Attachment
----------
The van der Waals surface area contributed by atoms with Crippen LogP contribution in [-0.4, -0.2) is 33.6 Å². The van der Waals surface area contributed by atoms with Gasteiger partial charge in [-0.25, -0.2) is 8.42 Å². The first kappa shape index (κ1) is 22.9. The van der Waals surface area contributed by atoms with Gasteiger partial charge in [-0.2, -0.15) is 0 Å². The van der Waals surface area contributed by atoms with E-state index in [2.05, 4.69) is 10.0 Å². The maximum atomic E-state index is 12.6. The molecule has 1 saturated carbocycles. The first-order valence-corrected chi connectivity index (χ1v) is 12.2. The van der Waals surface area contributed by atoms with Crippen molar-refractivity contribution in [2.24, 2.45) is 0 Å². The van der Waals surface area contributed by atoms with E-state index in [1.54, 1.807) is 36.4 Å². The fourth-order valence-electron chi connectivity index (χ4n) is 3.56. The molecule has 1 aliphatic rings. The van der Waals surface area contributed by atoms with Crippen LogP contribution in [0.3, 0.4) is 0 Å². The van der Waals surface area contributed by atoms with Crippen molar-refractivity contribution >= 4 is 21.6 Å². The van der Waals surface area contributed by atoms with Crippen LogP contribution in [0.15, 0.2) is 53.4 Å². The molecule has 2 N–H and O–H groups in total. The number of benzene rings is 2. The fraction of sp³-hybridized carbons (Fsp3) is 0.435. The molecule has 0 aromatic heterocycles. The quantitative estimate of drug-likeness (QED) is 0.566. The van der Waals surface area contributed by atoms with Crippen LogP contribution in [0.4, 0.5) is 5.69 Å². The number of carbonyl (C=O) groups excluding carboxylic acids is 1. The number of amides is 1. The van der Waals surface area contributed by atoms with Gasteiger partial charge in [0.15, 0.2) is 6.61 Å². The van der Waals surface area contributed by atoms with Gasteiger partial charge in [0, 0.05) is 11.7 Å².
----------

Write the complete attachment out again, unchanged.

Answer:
The van der Waals surface area contributed by atoms with Crippen LogP contribution in [-0.4, -0.2) is 33.6 Å². The van der Waals surface area contributed by atoms with Gasteiger partial charge in [-0.25, -0.2) is 8.42 Å². The first kappa shape index (κ1) is 22.9. The van der Waals surface area contributed by atoms with Gasteiger partial charge in [-0.2, -0.15) is 0 Å². The van der Waals surface area contributed by atoms with E-state index in [2.05, 4.69) is 10.0 Å². The maximum atomic E-state index is 12.6. The molecule has 1 saturated carbocycles. The first-order valence-corrected chi connectivity index (χ1v) is 12.2. The van der Waals surface area contributed by atoms with Crippen molar-refractivity contribution in [2.24, 2.45) is 0 Å². The van der Waals surface area contributed by atoms with E-state index in [1.54, 1.807) is 36.4 Å². The fourth-order valence-electron chi connectivity index (χ4n) is 3.56. The molecule has 1 aliphatic rings. The van der Waals surface area contributed by atoms with Crippen LogP contribution in [0.3, 0.4) is 0 Å². The van der Waals surface area contributed by atoms with Crippen molar-refractivity contribution >= 4 is 21.6 Å². The van der Waals surface area contributed by atoms with Crippen LogP contribution in [0.15, 0.2) is 53.4 Å². The molecule has 2 N–H and O–H groups in total. The number of benzene rings is 2. The fraction of sp³-hybridized carbons (Fsp3) is 0.435. The molecule has 0 aromatic heterocycles. The quantitative estimate of drug-likeness (QED) is 0.566. The van der Waals surface area contributed by atoms with Crippen LogP contribution in [0.4, 0.5) is 5.69 Å². The number of carbonyl (C=O) groups excluding carboxylic acids is 1. The number of amides is 1. The van der Waals surface area contributed by atoms with Gasteiger partial charge in [0.15, 0.2) is 6.61 Å². The van der Waals surface area contributed by atoms with Gasteiger partial charge in [0, 0.05) is 11.7 Å².